Thrombelastography-identified coagulopathy is associated with increased morbidity and mortality after traumatic brain injury

Department of Surgery, Oregon Health & Science University, 3181 SW Sam Jackson Park Rd., Mail Code L-223, Portland, OR 97239-3098, USA.
American journal of surgery (Impact Factor: 2.41). 03/2012; 203(5):584-8. DOI: 10.1016/j.amjsurg.2011.12.011
Source: PubMed

ABSTRACT The purpose of this study was to determine the relationship between coagulopathy and outcome after traumatic brain injury.
Patients admitted with a traumatic brain injury were enrolled prospectively and admission blood samples were obtained for kaolin-activated thrombelastogram and standard coagulation assays. Demographic and clinical data were obtained for analysis.
Sixty-nine patients were included in the analysis. A total of 8.7% of subjects showed hypocoagulability based on a prolonged time to clot formation (R time, > 9 min). The mortality rate was significantly higher in subjects with a prolonged R time at admission (50.0% vs 11.7%). Patients with a prolonged R time also had significantly fewer intensive care unit-free days (8 vs 27 d), hospital-free days (5 vs 24 d), and increased incidence of neurosurgical intervention (83.3% vs 34.9%).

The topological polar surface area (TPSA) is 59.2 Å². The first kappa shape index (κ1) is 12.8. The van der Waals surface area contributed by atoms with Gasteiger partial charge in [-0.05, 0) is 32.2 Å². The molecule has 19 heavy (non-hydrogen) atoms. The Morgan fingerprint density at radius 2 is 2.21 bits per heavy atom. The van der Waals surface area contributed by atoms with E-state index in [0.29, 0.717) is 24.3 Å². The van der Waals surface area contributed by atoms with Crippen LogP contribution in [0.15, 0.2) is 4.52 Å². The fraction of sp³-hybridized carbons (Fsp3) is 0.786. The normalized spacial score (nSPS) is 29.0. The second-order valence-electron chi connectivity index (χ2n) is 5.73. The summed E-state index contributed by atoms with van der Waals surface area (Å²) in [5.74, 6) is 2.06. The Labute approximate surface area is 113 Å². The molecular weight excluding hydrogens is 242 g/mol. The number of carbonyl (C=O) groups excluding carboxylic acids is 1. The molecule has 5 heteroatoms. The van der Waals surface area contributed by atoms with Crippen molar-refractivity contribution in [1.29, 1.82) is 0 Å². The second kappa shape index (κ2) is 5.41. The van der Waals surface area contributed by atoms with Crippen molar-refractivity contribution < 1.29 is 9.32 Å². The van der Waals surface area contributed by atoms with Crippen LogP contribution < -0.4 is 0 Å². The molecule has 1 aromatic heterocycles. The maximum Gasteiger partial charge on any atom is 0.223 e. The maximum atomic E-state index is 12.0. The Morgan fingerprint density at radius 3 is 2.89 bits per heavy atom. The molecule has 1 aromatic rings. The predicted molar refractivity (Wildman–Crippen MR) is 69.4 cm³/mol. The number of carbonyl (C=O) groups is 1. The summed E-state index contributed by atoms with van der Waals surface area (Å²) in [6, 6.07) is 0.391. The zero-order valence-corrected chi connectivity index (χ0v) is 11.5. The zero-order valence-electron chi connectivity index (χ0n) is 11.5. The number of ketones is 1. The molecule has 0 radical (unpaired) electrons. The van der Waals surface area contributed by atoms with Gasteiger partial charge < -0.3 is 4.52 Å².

Hypocoagulability as shown by thrombelastography after traumatic brain injury is associated with worse outcomes and an increased incidence of neurosurgical intervention.

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